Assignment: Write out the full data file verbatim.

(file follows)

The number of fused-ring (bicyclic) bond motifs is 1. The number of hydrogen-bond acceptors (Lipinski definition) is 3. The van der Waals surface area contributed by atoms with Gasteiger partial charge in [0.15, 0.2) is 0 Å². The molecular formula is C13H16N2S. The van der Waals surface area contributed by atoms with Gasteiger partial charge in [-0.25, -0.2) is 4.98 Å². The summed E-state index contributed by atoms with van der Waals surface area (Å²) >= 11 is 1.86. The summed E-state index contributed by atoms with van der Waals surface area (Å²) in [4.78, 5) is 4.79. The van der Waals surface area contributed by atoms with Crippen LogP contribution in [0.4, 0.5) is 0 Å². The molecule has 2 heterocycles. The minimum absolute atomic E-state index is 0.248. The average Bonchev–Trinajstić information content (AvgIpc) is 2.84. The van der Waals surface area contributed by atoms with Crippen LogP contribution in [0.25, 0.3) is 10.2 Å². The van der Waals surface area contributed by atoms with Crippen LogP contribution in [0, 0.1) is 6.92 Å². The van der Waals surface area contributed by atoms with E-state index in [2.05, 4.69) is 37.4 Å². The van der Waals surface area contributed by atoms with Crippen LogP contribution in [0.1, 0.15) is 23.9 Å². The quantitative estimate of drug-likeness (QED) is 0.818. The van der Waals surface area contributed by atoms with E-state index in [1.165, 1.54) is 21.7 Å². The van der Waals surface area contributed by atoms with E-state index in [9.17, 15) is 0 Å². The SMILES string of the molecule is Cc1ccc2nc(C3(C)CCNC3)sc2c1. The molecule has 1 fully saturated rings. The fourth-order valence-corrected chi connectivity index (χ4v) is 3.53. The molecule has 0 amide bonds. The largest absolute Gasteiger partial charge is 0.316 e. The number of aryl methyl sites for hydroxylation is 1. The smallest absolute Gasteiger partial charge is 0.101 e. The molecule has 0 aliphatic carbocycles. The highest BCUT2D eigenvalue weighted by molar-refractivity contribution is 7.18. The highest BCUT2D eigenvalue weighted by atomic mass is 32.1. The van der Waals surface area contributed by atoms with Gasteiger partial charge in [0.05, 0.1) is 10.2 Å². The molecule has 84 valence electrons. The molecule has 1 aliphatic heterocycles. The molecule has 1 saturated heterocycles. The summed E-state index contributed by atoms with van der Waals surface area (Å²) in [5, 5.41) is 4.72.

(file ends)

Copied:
The number of fused-ring (bicyclic) bond motifs is 1. The number of hydrogen-bond acceptors (Lipinski definition) is 3. The van der Waals surface area contributed by atoms with Gasteiger partial charge in [0.15, 0.2) is 0 Å². The molecular formula is C13H16N2S. The van der Waals surface area contributed by atoms with Gasteiger partial charge in [-0.25, -0.2) is 4.98 Å². The summed E-state index contributed by atoms with van der Waals surface area (Å²) >= 11 is 1.86. The summed E-state index contributed by atoms with van der Waals surface area (Å²) in [4.78, 5) is 4.79. The van der Waals surface area contributed by atoms with Crippen LogP contribution in [0.4, 0.5) is 0 Å². The molecule has 2 heterocycles. The minimum absolute atomic E-state index is 0.248. The average Bonchev–Trinajstić information content (AvgIpc) is 2.84. The van der Waals surface area contributed by atoms with Crippen LogP contribution in [0.25, 0.3) is 10.2 Å². The van der Waals surface area contributed by atoms with Crippen LogP contribution in [0, 0.1) is 6.92 Å². The van der Waals surface area contributed by atoms with E-state index in [2.05, 4.69) is 37.4 Å². The van der Waals surface area contributed by atoms with Crippen LogP contribution in [0.1, 0.15) is 23.9 Å². The quantitative estimate of drug-likeness (QED) is 0.818. The van der Waals surface area contributed by atoms with E-state index in [1.165, 1.54) is 21.7 Å². The van der Waals surface area contributed by atoms with E-state index in [9.17, 15) is 0 Å². The SMILES string of the molecule is Cc1ccc2nc(C3(C)CCNC3)sc2c1. The molecule has 1 fully saturated rings. The fourth-order valence-corrected chi connectivity index (χ4v) is 3.53. The molecule has 0 amide bonds. The largest absolute Gasteiger partial charge is 0.316 e. The number of aryl methyl sites for hydroxylation is 1. The smallest absolute Gasteiger partial charge is 0.101 e. The molecule has 0 aliphatic carbocycles. The highest BCUT2D eigenvalue weighted by molar-refractivity contribution is 7.18. The highest BCUT2D eigenvalue weighted by atomic mass is 32.1. The van der Waals surface area contributed by atoms with Gasteiger partial charge in [0.05, 0.1) is 10.2 Å². The molecule has 84 valence electrons. The molecule has 1 aliphatic heterocycles. The molecule has 1 saturated heterocycles. The summed E-state index contributed by atoms with van der Waals surface area (Å²) in [5, 5.41) is 4.72.